Book describes CA problems, how to fix them: Part 2
November 13, 2013
By John Seiler
This is Part 2 of a two-part series. Part 1 is here. The book reviewed is “The Beholden State: California’s Lost Promise and How to Recapture It,” a collection of essays edited by Brian C. Anderson, the editor of City Journal, which is published by the Manhattan Institute; and which has a special California edition edited by Ben Boychuk.
Look for the Union Label
Political power is government power. And no political power in California is greater than that of the public-employee unions. Statewide, the California Teachers’ Association is the most powerful force. But the largest local union in the state is the United Teachers of Los Angeles, whose members are affiliated with both with the CTA and the California Federation of Teachers.
Ben Boychuk, the associate editor of City Journal and a columnist for the Sacrament Bee, dissects UTLA power. His chapter is, “The Union’s Occupation: United Teachers of Los Angeles Wages Its Own War on ‘The 1 percent.’” It begins on the book’s page 222, a coincidental echo of “Room 222,” a 1969-74 TV series I used to watch when I was a teenager about a classroom in the LAUSD, featuring cute Karen Valentine. That was back when California schools ranked among the best in the nation, instead of near the bottom today.
He reports on the close affinity between the union and the Occupy Movement. In particular, he analyzes the October 2011 Occupy LAUSD protest, which included about 500 teachers involved in the Occupy Movement. The protest demanded, he writess, “more money, more teachers, and less student testing.” But there wasn’t anything new about the demands. “They are precisely the same demands that the UTLA has made for months.” They especially were objecting to how Eli Broad, Bill Gates and others of the “1 percent” were pushing charter-school reform on the LAUSD.
However, as Boychuk notes, the billionaires “are hardly the prime movers or the last word on education reform — a point that UTLA and its left-wing union allies refuse to concede.” The real locus of education reform is parents fed up with their kids’ substandard educations. The current system — especially the LAUSD/UTLA — especially harms poor and minority children, who are stuck in dysfunctional schools designed to advance bureaucratic and union goals rather than prepare kids for a high-tech economy.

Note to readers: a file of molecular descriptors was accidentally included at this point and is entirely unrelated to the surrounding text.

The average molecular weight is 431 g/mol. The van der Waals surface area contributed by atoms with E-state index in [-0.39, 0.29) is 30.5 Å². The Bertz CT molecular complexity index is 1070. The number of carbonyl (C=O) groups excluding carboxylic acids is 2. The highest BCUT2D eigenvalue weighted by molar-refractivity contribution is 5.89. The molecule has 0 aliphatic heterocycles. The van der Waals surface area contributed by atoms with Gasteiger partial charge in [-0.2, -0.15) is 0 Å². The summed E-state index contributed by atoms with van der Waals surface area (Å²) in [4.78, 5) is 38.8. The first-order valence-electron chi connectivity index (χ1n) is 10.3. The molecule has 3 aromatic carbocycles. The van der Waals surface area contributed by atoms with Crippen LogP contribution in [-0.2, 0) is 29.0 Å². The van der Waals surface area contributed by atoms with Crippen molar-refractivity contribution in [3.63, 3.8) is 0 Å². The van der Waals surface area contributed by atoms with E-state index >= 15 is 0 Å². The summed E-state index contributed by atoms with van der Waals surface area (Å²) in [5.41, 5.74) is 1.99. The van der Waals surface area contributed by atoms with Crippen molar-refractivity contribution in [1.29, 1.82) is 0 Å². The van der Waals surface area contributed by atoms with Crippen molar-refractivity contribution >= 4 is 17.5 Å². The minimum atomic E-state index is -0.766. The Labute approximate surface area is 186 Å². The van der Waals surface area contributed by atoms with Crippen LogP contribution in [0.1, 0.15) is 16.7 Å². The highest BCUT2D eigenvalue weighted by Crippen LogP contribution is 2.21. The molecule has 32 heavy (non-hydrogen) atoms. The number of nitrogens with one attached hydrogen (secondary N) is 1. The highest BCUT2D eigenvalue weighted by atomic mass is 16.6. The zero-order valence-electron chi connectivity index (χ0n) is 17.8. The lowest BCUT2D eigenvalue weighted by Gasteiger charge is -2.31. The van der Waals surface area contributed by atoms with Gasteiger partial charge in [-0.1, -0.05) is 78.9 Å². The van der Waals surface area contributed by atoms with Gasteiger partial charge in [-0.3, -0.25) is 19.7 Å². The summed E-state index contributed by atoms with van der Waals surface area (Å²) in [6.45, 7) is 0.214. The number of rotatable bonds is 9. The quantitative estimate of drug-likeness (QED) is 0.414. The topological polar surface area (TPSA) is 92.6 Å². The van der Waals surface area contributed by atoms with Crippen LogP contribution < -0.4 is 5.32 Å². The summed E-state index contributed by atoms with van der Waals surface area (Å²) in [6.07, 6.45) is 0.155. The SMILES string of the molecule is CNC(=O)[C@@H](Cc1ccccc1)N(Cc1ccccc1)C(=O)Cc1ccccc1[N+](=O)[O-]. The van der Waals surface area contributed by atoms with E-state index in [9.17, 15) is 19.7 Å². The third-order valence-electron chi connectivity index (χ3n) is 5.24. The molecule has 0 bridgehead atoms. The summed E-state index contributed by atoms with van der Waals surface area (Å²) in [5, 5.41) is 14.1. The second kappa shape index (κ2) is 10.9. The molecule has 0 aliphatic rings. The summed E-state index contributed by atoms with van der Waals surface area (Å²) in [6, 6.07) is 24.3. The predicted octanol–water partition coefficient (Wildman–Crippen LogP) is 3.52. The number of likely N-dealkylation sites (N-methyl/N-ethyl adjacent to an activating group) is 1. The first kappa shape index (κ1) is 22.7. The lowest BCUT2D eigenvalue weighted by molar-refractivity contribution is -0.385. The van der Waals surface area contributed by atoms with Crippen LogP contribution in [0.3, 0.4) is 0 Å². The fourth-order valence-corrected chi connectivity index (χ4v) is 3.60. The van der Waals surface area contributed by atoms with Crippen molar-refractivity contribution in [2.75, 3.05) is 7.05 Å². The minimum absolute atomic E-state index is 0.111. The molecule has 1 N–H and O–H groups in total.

Thus, the Occupy LAUSD movement, rather than being a radical protest designed to promote great education for the future, in Boychuk’s analysis is “reactionary,” perpetuating the failed model of “tax-funded schools operated by union-organized administrators and teachers with little testing and accountability and no choice.”
Hope for Reform
Is there hope for California? Certainly. The book includes some ways out. Boychuk writes in the “Triggering Reform” chapter about the 2010 “trigger” law, which allows the majority of parents in a school to vote to “trigger” the replacement of a failing administration. He details the ordeal parents at Desert Trails Elementary school went through against an intransigent Adelanto School District. Fed up with their school’s poor performance, the parents pulled the “trigger.” In 2012, the parents won a court case, and in 2013, the district “approved the Desert Trails charter plan,” creating a charter school more responsive to parents and students.
Since then, two “triggers” have been pulled at LAUSD schools. More “triggers” are likely to be pulled across the state in the future.
Arthur Laffer heads the Laffer Center at the Pacific Research Institute, CalWatchDog.com’s parent think tank. He helped design Proposition 13, California’s landmark 1978 tax cut initiative. His chapter in the book is, “Flatten Taxes!”
He writes how, on Jan. 5, 2006, he decide to leave California, taking his Laffer Associates firm with him, for the green pastures and twanging guitars of Nashville, Tenn., and no state income taxes. On that day, Gov. Arnold Schwarzenegger, having failed to pass four reform measures the previous November to rein in state spending, gave a State of the State Address calling for massive new government programs.
“I was utterly aghast,” Laffer writes, as Schwarzenegger “resolved to move in a big-government direction, making proposals that included issuing billions of dollars’ worth of new bonds to pay for statewide infrastructure projects. The last thing California needed was more spending. It was time for me to go.”
Laffer writes about the many other firms that have left the state. But he has a solution: a flat tax for the state of 6 percent, applied on all income. All other state taxes would be eliminated. The reform would be revenue-neutral: it would bring in the same amount as the current system, so government would not have to be cut.
But it would free the state from the confiscatory, progressive income and capital gains taxes that currently encumber business and jobs creation. Sure, Twitter, Facebook, Apple, etc., don’t care much about tax rates. They’re the digerati elite. But an absurd tax system affects the rest of us.
With California seeming to be “back,” as Gov. Jerry Brown keeps insisting, Laffer’s reform is stalled. The time to bring it forward will be during the next big recession, when tax revenues plunge because the state so foolishly relies on rich people paying so much. When stocks crash, so do rich people’s incomes and stock gains, also crashing state revenues, as happened happens every business cycle, creating the infamous deficits that shock everyone. Such as the $40 billion state budget deficit of the dot-com bust in 2000-01.
So, there is hope for California. Maybe a flat tax reform will be enough to lure Dr. Laffer back to the surf.